The future mayor of New York City, Fiorello La Guardia, lived in the city around the start of the 20th century, working at the U. S. consulate (1901-1906), and reportedly even played football for the local sports club.
The Italo-Yugoslav dispute and the Free State
Habsburg-ruled Austria-Hungary's disintegration in the closing weeks of World War I in the fall of 1918 led to the establishment of rival Croatian-Serbian and Italian administrations in the city; both Italy and the founders of the new Kingdom of the Serbs, Croats and Slovenes (later the Kingdom of Yugoslavia) claimed sovereignty based on their "irredentist" ("unredeemed") ethnic populations.
After a brief Serbian occupation, an international force of Italian, French, British and American troops occupied the city (November 1918) while its future was discussed at the Paris Peace Conference during the course of 1919.
Italy based its claim on the fact that Italians were the largest single nationality within the city, 88% of total. Croats made up most of the remainder and were also a majority in the surrounding area, including the neighbouring town of Sušak. Andrea Ossoinack, who had been the last delegate from Fiume to the Hungarian Parliament, was admitted to the conference as a representative of Fiume, and essentially supported the Italian claims.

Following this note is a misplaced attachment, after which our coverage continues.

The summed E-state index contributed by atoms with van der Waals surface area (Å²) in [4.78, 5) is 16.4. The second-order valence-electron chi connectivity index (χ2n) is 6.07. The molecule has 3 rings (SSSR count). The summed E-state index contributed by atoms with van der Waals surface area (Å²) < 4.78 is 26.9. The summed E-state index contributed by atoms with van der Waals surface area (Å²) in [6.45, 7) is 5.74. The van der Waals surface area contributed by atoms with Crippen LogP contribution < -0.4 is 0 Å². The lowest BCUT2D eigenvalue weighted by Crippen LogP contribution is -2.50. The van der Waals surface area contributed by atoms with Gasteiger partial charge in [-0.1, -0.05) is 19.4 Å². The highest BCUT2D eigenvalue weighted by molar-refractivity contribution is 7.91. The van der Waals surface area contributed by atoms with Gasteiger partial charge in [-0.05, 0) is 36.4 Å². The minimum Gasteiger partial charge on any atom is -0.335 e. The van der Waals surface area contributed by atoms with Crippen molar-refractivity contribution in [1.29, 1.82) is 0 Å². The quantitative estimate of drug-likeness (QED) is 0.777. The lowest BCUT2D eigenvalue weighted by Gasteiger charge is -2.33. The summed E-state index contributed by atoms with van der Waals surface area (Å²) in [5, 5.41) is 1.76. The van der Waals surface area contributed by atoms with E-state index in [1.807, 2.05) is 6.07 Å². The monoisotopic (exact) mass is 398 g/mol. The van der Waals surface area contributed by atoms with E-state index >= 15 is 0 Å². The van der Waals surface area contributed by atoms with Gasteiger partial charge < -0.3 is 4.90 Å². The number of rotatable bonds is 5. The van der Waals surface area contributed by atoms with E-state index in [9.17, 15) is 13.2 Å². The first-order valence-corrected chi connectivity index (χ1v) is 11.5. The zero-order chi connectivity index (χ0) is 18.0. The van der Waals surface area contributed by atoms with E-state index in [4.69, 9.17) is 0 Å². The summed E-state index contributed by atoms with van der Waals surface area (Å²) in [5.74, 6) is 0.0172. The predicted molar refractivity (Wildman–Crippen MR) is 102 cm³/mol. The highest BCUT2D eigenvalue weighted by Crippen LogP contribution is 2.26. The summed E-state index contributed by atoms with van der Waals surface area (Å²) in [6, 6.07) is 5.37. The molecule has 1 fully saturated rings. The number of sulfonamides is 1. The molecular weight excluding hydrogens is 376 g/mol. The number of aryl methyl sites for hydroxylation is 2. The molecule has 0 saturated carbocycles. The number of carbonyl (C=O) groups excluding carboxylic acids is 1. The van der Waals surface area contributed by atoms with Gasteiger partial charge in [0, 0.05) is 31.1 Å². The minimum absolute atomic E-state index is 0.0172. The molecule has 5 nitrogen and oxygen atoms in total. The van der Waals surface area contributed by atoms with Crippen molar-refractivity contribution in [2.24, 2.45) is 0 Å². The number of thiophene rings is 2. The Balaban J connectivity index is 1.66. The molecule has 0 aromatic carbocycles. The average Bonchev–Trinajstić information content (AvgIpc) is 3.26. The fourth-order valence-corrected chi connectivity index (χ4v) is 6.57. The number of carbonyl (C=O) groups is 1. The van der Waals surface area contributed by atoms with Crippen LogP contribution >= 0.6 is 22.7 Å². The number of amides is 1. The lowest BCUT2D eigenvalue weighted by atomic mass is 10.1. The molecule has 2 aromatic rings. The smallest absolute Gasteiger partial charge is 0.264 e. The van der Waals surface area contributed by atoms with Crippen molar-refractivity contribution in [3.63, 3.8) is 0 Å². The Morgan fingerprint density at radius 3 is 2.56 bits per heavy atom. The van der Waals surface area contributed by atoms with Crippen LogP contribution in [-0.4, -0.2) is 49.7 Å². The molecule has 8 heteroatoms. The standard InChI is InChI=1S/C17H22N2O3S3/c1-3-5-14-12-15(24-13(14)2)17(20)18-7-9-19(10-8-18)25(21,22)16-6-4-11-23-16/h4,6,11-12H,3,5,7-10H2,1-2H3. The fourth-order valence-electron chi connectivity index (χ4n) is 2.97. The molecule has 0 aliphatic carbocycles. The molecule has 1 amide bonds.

On 10 September 1919, the Treaty of Saint-Germain was signed declaring the Austro-Hungarian monarchy dissolved. Negotiations over the future of the city were interrupted two days later when a force of Italian nationalist irregulars led by the poet Gabriele d'Annunzio seized control of the city by force; d'Annunzio eventually established a state, the Italian Regency of Carnaro.
The resumption of Italy's premiership by the liberal Giovanni Giolitti in June 1920 signaled a hardening of official attitudes to d'Annunzio's coup. On 12 November, Italy and Yugoslavia concluded the Treaty of Rapallo, under which Rijeka was to be an independent state, the Free State of Fiume, under a regime acceptable to both. D'Annunzio's response was characteristically flamboyant and of doubtful judgment: his declaration of war against Italy invited the bombardment by Italian royal forces which led to his surrender of the city at the end of the year, after five days' resistance. Italian troops took over in January 1921. The election of an autonomist-led constituent assembly for the territory did not put an end to strife: a brief Italian nationalist seizure of power was ended by the intervention of an Italian royal commissioner, and a short-lived local Fascist takeover in March 1922 ended in a third Italian military occupation. Seven months later Italy herself fell under Fascist rule.
Rijeka in World War II